GAMA: GA Shipments Down

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Total GA shipments dropped 15.5 percent in 2011 when compared to the same six-month period last year, the General Aviation Manufacturers Association (GAMA) said Thursday, but small piston aircraft weren't the biggest losers in the segment. The first six months of 2011 saw 791 shipments versus 936 shipments for that period during 2010. The biggest loser in the general aviation segment was business jets. The industry shipped 355 last year, but recorded 261 in 2011 -- a 26.5-percent drop. Turboprop deliveries fell by 8.9 percent. And piston-powered planes fared better, but only by the slimmest of margins -- their numbers fell off by 8.7 percent. GAMA President and CEO Pete Bunce included his political observations in a news release that delivered the figures and didn't seem to hold back.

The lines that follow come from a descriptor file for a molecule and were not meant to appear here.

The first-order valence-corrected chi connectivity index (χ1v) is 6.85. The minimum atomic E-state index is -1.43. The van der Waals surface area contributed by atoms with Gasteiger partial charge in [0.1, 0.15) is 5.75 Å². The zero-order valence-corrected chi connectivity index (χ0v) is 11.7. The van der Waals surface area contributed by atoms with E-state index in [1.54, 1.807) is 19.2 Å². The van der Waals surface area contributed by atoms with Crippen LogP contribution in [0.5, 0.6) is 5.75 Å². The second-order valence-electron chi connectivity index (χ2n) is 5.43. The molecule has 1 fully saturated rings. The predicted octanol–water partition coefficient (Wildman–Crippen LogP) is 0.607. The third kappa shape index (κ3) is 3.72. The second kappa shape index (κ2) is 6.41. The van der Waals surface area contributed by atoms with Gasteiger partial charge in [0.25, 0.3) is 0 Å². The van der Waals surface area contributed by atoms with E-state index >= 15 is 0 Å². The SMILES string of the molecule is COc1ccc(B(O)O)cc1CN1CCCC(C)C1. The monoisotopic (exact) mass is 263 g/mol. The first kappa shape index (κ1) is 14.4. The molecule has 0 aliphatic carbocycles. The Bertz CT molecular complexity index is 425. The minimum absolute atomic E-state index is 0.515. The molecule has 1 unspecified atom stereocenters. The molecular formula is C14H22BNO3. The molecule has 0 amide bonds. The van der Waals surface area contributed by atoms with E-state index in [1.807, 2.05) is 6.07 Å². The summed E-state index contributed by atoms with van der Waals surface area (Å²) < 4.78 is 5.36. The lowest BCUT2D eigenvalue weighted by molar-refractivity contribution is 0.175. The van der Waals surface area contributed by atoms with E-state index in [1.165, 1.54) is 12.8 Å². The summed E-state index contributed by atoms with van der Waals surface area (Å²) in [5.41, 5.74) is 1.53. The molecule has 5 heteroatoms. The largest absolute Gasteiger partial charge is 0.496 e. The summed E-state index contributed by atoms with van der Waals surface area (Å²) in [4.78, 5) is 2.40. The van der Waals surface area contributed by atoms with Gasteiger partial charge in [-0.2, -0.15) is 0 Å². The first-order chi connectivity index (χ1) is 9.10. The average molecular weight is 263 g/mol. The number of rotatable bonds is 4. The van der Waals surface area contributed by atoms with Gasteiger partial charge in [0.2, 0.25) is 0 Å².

"These negative shipment numbers demonstrate precisely how ill-timed and potentially destructive the Obama Administration's rhetoric and policies toward corporate jets are for general aviation," Bunce said. He added that the administration has "singled out business aircraft owners with political demagoguery," in a way that is "doing more damage to an industry that has obviously not yet clawed its way out of this recession." Year-to-date airplane billings for general aviation added up to more than $7 billion through two quarters of 2011, according to GAMA. The administration has singled out business jets while pressing to close what it has identified as tax loopholes. And it has also suggested changing depreciation schedules for general aviation aircraft purchases from five years to seven. GAMA's complete report is available online (PDF). Find Bunce's comments, here.